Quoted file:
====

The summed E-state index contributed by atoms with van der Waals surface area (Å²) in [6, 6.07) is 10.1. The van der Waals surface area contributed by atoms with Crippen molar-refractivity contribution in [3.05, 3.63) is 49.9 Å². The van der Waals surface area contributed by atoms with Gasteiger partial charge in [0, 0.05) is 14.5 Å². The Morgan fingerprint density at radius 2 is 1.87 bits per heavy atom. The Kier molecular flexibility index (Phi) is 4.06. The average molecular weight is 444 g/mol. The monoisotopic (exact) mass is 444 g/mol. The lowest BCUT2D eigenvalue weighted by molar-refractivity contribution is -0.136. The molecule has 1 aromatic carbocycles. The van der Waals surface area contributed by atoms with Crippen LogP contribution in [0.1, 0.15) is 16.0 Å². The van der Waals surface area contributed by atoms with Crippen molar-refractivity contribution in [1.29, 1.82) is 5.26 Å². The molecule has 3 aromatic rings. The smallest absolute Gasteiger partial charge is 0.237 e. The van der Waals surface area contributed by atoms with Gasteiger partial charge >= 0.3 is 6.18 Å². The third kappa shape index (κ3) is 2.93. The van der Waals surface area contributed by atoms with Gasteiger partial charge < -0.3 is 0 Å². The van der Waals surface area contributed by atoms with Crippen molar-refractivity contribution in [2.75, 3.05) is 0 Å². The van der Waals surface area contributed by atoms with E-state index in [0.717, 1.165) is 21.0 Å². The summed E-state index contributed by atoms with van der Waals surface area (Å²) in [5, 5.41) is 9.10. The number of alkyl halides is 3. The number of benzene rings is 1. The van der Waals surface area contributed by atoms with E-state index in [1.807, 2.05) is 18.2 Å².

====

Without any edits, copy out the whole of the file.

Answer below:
The summed E-state index contributed by atoms with van der Waals surface area (Å²) in [6, 6.07) is 10.1. The van der Waals surface area contributed by atoms with Crippen molar-refractivity contribution in [3.05, 3.63) is 49.9 Å². The van der Waals surface area contributed by atoms with Gasteiger partial charge in [0, 0.05) is 14.5 Å². The Morgan fingerprint density at radius 2 is 1.87 bits per heavy atom. The Kier molecular flexibility index (Phi) is 4.06. The average molecular weight is 444 g/mol. The monoisotopic (exact) mass is 444 g/mol. The lowest BCUT2D eigenvalue weighted by molar-refractivity contribution is -0.136. The molecule has 1 aromatic carbocycles. The van der Waals surface area contributed by atoms with Crippen LogP contribution in [0.1, 0.15) is 16.0 Å². The van der Waals surface area contributed by atoms with Crippen molar-refractivity contribution in [1.29, 1.82) is 5.26 Å². The molecule has 3 aromatic rings. The smallest absolute Gasteiger partial charge is 0.237 e. The van der Waals surface area contributed by atoms with Gasteiger partial charge >= 0.3 is 6.18 Å². The third kappa shape index (κ3) is 2.93. The van der Waals surface area contributed by atoms with Gasteiger partial charge < -0.3 is 0 Å². The van der Waals surface area contributed by atoms with Crippen molar-refractivity contribution in [2.75, 3.05) is 0 Å². The van der Waals surface area contributed by atoms with E-state index in [0.717, 1.165) is 21.0 Å². The summed E-state index contributed by atoms with van der Waals surface area (Å²) in [5, 5.41) is 9.10. The number of alkyl halides is 3. The number of benzene rings is 1. The van der Waals surface area contributed by atoms with E-state index in [1.807, 2.05) is 18.2 Å².